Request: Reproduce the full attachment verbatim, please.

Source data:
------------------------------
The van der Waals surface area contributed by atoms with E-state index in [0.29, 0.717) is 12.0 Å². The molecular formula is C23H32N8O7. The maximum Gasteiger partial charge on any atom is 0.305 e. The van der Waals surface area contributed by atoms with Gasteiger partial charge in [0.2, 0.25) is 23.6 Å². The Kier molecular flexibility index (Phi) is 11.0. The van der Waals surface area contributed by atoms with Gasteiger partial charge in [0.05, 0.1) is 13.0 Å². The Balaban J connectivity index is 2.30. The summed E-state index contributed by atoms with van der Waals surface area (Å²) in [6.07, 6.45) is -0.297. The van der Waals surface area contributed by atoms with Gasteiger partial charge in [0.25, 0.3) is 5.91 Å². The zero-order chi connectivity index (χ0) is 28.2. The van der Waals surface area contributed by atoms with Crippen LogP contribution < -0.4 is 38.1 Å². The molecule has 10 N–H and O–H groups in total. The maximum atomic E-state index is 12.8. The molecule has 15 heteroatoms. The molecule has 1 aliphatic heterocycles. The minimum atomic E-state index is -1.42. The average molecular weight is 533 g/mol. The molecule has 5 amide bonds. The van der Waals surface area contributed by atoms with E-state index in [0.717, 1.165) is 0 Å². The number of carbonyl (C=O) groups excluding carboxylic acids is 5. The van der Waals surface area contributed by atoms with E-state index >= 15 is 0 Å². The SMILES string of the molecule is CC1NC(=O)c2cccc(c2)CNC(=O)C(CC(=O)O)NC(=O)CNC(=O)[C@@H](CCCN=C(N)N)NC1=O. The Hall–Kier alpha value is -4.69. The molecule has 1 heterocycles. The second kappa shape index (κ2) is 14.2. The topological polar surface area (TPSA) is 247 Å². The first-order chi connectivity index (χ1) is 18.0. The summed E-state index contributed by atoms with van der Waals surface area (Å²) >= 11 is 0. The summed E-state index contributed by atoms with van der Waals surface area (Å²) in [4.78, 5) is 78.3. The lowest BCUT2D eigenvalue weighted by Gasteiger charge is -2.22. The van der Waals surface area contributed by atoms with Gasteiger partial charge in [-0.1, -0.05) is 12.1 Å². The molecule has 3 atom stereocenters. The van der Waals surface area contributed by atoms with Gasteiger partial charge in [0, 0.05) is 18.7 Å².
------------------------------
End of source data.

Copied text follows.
The van der Waals surface area contributed by atoms with E-state index in [0.29, 0.717) is 12.0 Å². The molecular formula is C23H32N8O7. The maximum Gasteiger partial charge on any atom is 0.305 e. The van der Waals surface area contributed by atoms with Gasteiger partial charge in [0.2, 0.25) is 23.6 Å². The Kier molecular flexibility index (Phi) is 11.0. The van der Waals surface area contributed by atoms with Gasteiger partial charge in [0.05, 0.1) is 13.0 Å². The Balaban J connectivity index is 2.30. The summed E-state index contributed by atoms with van der Waals surface area (Å²) in [6.07, 6.45) is -0.297. The van der Waals surface area contributed by atoms with Gasteiger partial charge in [0.25, 0.3) is 5.91 Å². The zero-order chi connectivity index (χ0) is 28.2. The van der Waals surface area contributed by atoms with Crippen LogP contribution < -0.4 is 38.1 Å². The molecule has 10 N–H and O–H groups in total. The maximum atomic E-state index is 12.8. The molecule has 15 heteroatoms. The molecule has 1 aliphatic heterocycles. The minimum atomic E-state index is -1.42. The average molecular weight is 533 g/mol. The molecule has 5 amide bonds. The van der Waals surface area contributed by atoms with E-state index in [0.717, 1.165) is 0 Å². The number of carbonyl (C=O) groups excluding carboxylic acids is 5. The van der Waals surface area contributed by atoms with E-state index >= 15 is 0 Å². The SMILES string of the molecule is CC1NC(=O)c2cccc(c2)CNC(=O)C(CC(=O)O)NC(=O)CNC(=O)[C@@H](CCCN=C(N)N)NC1=O. The Hall–Kier alpha value is -4.69. The molecule has 1 heterocycles. The second kappa shape index (κ2) is 14.2. The topological polar surface area (TPSA) is 247 Å². The first-order chi connectivity index (χ1) is 18.0. The summed E-state index contributed by atoms with van der Waals surface area (Å²) >= 11 is 0. The summed E-state index contributed by atoms with van der Waals surface area (Å²) in [4.78, 5) is 78.3. The lowest BCUT2D eigenvalue weighted by Gasteiger charge is -2.22. The van der Waals surface area contributed by atoms with Gasteiger partial charge in [-0.1, -0.05) is 12.1 Å². The molecule has 3 atom stereocenters. The van der Waals surface area contributed by atoms with Gasteiger partial charge in [0, 0.05) is 18.7 Å².